Having dislodged a few surface-level addictions – or numbing factors erroneously contrived to tackle existential dread and unsettling emotions – over the last few years, I am now a little more in my skin and in contact with the bare bones of addiction. The bones that shape and support the surface body of addictions: drugs, ambition, work, sex, the internet, food, the physical body, attention, impatience, change, worry, suffering, self-image etc.

And these bones appear to be thought.

Re-running conversations in my head, craving, planning.

Living inside the drama of lack from moment to moment.

Any prison of addiction is stiflingly painful and crushing yet this one is so hard to actually feel, to catch the context of, having always lived immersed in it. Working out how to be free of it is like blindly feeling towards light.

If thoughts are the clouds, but we are the sky, or the ocean roiled by surface waves, how do we feel into the ocean?..

Something unusual happened at Dhamma Dipa that last time, some kind of experience of anatta (non-self); one of those trippy meditation things where your molecules start to blend into the universe and you physically feel the interconnectedness that is the reality of our existence. Flesh and air melt into each other.

It was a scary first. Backing off from the experience when I began to breathe in weird, fuzzy gold shit that connected my organs to my skin and the air outside (!) was a shock as I usually delight in my bigger, better, faster, more, attitude to life. When it actually came to it and I felt I was peeking at the source (of craving, genius, Tao, flow, god, consciousness, whatever you want to call it,) I cut and ran!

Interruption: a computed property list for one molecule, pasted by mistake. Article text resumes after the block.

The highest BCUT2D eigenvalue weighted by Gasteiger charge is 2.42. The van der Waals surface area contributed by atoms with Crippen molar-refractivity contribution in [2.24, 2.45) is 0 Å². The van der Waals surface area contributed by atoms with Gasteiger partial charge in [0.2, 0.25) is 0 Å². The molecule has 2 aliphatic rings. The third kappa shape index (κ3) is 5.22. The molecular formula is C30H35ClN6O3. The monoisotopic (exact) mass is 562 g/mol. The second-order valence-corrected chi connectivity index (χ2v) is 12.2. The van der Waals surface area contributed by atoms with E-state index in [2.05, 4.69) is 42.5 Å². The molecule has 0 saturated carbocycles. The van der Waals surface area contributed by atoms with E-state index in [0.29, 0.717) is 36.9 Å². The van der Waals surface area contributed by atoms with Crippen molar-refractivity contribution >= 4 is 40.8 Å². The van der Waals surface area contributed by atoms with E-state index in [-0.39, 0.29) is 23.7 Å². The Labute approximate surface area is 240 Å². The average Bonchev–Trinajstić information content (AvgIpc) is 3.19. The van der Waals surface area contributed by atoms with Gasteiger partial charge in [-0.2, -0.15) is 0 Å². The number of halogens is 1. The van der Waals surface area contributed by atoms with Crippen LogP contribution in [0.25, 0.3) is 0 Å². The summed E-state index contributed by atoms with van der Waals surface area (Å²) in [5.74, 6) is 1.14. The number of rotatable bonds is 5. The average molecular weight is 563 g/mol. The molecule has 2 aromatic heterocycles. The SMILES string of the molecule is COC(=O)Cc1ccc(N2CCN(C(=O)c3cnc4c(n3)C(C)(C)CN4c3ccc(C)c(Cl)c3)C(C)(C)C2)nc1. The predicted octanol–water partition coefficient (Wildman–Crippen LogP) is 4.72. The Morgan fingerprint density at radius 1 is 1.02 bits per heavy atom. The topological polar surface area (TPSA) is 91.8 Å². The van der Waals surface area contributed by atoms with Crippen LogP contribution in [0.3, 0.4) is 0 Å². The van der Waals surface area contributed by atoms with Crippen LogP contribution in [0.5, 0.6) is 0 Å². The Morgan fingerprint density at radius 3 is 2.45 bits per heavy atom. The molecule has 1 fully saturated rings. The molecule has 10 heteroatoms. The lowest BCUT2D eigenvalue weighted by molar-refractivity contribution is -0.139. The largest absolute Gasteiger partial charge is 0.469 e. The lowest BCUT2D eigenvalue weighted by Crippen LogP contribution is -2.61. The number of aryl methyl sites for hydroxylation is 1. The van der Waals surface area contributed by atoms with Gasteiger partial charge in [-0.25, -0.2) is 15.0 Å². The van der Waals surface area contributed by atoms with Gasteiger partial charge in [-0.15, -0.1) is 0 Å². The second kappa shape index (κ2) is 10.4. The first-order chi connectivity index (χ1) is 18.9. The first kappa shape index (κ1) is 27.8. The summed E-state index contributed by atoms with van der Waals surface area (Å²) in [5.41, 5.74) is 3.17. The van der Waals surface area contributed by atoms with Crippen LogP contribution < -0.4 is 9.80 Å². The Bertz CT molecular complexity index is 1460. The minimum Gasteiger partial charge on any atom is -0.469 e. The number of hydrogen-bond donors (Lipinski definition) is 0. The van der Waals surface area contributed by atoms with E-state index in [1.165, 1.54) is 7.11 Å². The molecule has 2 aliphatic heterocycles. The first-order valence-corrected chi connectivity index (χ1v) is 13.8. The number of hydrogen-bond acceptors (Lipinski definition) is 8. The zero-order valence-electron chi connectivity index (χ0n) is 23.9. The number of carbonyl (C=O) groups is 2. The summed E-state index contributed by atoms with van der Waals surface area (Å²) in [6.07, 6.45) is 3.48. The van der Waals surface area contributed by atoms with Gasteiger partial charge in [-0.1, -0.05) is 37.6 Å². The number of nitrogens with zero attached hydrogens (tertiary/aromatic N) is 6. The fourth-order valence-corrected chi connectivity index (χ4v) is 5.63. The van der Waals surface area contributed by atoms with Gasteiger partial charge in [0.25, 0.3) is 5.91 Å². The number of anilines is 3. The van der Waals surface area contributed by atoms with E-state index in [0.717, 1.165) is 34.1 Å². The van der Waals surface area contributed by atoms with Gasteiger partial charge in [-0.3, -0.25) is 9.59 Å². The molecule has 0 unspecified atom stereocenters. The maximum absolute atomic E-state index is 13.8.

At Dhamma Dipa they would call this a ‘game of sensation’. I.e., the point of the practice is to learn equanimity, not to sit there tripping out. (Equanimity: the calmness and space to accept everything pleasant and unpleasant without reacting, therefore dissolving blocks.) Whereas I had a reactive thought stream, or rather a feeling-narrative, throughout this experience. Thinking/feeling: “Oh yeah, rock on, channelling god…” then, “Fuck this,” *shits pants*.

And the experience dies.

“When looking upon the face of god, child, what sayest thou?”
“Err, Fuck RIGHT off!”


But it put the Constant Craving in context.

My internal monologue can feel pretty deafening on retreat. The silence allows me to hear with ever greater clarity the gobbledeshyte that I’m usually thinking. The din inside my head. The cheeping of the baby bird looking for the regurgitation of the mother. The refusal.

Previously to this experience the thrill ride of needing was all consuming. Still is in the main…but I have started to feel flashes of something beyond it, beyond thought: the silence that is all around; the light that is the same as love; the ability to find a little ease in discomfort and use pain as an avenue to enlarge attention. Acceptance is change. Acceptance is the change. Giving open and focused attention to states of unease aligns us to flow. Ease in dis-ease; paradoxical, experiential truth.